Heavy chain-only antibodies are spontaneously produced in light chain-deficient mice.
X Zou, MJ Osborn, DJ Bolland, JA Smith, D Corcos, M Hamon, D Oxley, A Hutchings, G Morgan, F Santos, PJ Kilshaw, MJ Taussig, AE Corcoran, M Brüggemann

In healthy mammals, maturation of B cells expressing heavy (H) chain immunoglobulin (Ig) without light (L) chain is prevented by chaperone association of the H chain in the endoplasmic reticulum. Camelids are an exception, expressing homodimeric IgGs, an antibody type that to date has not been found in mice or humans. In camelids, immunization with viral epitopes generates high affinity H chain-only antibodies, which, because of their smaller size, recognize clefts and protrusions not readily distinguished by typical antibodies. Developmental processes leading to H chain antibody expression are unknown. We show that L(-/-) (kappa(-/-)lambda(-/-)-deficient) mice, in which conventional B cell development is blocked at the immature B cell stage, produce diverse H chain-only antibodies in serum. The generation of H chain-only IgG is caused by the loss of constant (C) gamma exon 1, which is accomplished by genomic alterations in C(H)1-circumventing chaperone association. These mutations can be attributed to errors in class switch recombination, which facilitate the generation of H chain-only Ig-secreting plasma cells. Surprisingly, transcripts with a similar deletion can be found in normal mice. Thus, naturally occurring H chain transcripts without C(H)1 (V(H)DJ(H)-hinge-C(H)2-C(H)3) are selected for and lead to the formation of fully functional and diverse H chain-only antibodies in L(-/-) animals.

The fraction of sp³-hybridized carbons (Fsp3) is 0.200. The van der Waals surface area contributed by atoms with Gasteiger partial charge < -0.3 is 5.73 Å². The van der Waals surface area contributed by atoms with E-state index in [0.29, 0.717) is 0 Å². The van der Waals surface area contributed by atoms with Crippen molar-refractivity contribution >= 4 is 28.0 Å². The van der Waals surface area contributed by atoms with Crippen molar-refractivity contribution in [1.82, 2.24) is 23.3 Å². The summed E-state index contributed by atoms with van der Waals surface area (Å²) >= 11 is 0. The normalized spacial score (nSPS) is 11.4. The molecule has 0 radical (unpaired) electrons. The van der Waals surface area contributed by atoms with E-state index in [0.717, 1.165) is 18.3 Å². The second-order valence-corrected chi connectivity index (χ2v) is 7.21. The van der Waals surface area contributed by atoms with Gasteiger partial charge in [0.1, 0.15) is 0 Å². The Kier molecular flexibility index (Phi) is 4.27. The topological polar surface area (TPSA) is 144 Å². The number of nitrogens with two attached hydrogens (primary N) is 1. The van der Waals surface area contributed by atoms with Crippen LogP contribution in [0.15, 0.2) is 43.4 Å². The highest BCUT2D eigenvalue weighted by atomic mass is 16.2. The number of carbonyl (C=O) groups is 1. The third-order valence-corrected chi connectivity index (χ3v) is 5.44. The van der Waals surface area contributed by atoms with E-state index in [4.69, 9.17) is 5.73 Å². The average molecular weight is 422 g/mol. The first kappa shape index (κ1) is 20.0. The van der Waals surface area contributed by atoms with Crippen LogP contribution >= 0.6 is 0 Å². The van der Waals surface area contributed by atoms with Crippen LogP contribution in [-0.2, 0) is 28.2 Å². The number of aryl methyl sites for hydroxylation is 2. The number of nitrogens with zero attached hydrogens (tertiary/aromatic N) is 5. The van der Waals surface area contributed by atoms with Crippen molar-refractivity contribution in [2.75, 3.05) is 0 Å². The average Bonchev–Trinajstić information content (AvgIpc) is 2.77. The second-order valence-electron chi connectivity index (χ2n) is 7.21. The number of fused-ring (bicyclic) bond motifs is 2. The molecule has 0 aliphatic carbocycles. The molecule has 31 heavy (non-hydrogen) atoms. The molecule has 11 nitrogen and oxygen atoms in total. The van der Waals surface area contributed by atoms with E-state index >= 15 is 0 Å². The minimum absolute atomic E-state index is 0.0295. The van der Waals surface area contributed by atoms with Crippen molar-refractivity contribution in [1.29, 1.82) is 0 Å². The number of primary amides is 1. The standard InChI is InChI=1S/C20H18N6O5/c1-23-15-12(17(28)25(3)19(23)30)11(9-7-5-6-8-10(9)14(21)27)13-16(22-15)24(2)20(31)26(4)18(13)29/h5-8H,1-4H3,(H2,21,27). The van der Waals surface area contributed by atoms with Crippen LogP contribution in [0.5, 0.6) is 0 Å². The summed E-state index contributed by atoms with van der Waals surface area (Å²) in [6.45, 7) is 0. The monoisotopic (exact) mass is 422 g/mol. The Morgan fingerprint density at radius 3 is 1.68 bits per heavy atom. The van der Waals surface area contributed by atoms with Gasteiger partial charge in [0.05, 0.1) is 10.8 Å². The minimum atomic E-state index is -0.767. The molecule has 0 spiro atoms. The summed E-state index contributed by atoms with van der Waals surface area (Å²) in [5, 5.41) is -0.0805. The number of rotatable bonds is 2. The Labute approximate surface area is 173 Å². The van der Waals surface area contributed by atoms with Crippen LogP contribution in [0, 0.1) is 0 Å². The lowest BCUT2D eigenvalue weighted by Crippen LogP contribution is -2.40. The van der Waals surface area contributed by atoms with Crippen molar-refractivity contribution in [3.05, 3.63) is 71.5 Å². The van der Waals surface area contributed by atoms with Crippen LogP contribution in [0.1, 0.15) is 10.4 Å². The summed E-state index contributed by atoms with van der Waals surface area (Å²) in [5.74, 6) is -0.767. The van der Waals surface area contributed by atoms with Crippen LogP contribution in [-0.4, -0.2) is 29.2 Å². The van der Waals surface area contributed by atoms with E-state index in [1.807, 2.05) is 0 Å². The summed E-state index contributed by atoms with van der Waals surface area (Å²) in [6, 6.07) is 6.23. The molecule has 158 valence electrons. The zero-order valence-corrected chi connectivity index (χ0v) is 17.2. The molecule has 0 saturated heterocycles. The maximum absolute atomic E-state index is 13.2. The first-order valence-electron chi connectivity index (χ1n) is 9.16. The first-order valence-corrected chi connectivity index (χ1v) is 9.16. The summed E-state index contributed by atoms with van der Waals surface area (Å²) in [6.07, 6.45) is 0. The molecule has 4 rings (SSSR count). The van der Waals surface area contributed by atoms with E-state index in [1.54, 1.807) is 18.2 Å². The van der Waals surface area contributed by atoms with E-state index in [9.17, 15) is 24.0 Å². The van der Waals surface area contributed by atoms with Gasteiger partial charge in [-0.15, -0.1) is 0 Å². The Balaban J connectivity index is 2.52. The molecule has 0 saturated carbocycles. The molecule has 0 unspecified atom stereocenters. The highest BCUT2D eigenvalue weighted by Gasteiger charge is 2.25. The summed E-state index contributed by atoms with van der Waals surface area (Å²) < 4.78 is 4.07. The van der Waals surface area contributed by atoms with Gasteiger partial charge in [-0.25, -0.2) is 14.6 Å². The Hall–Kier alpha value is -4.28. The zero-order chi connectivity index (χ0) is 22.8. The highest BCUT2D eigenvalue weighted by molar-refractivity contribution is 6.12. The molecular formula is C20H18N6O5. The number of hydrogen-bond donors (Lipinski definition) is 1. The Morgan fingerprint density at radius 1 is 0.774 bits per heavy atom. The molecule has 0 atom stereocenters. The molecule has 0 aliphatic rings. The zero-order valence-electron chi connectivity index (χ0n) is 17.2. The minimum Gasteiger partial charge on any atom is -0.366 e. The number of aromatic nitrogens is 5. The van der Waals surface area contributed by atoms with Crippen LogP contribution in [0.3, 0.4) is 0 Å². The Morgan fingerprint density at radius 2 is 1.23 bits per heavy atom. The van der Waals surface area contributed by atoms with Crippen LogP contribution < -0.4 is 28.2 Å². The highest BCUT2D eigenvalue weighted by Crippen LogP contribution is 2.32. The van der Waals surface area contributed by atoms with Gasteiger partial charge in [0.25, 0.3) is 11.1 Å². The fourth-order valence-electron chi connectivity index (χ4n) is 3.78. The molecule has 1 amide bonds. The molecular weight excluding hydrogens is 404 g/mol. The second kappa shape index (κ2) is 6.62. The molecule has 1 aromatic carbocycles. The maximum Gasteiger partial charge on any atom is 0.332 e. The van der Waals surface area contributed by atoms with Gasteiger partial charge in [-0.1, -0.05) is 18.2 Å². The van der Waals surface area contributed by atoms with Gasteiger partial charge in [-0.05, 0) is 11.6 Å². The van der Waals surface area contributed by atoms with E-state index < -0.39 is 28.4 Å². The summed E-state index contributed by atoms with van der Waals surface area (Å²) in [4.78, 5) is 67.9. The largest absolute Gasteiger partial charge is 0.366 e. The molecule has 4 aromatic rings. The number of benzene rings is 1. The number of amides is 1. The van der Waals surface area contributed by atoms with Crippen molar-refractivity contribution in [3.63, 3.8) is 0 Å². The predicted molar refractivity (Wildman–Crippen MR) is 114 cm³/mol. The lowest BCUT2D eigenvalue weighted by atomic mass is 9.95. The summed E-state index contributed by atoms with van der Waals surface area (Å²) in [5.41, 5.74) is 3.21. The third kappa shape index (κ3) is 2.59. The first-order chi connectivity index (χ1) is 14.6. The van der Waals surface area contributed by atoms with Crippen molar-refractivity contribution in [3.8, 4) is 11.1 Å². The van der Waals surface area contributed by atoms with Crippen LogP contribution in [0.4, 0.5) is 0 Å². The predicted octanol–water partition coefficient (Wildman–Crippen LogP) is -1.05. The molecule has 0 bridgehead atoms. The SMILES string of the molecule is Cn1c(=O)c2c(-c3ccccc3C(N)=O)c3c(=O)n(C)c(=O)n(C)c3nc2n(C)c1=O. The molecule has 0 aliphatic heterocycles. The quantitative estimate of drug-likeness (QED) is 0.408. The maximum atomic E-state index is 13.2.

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The Journal of experimental medicine, 204, 13, 3271-83, 2007

PMID: 18086860
DOI: 10.1084/jem.20071155

Open Access

Evolutionary conservation of a coding function for D4Z4, the tandem DNA repeat mutated in facioscapulohumeral muscular dystrophy.
J Clapp, LM Mitchell, DJ Bolland, J Fantes, AE Corcoran, PJ Scotting, JA Armour, JE Hewitt

Facioscapulohumeral muscular dystrophy (FSHD) is caused by deletions within the polymorphic DNA tandem array D4Z4. Each D4Z4 repeat unit has an open reading frame (ORF), termed "DUX4," containing two homeobox sequences. Because there has been no evidence of a transcript from the array, these deletions are thought to cause FSHD by a position effect on other genes. Here, we identify D4Z4 homologues in the genomes of rodents, Afrotheria (superorder of elephants and related species), and other species and show that the DUX4 ORF is conserved. Phylogenetic analysis suggests that primate and Afrotherian D4Z4 arrays are orthologous and originated from a retrotransposed copy of an intron-containing DUX gene, DUXC. Reverse-transcriptase polymerase chain reaction and RNA fluorescence and tissue in situ hybridization data indicate transcription of the mouse array. Together with the conservation of the DUX4 ORF for >100 million years, this strongly supports a coding function for D4Z4 and necessitates re-examination of current models of the FSHD disease mechanism.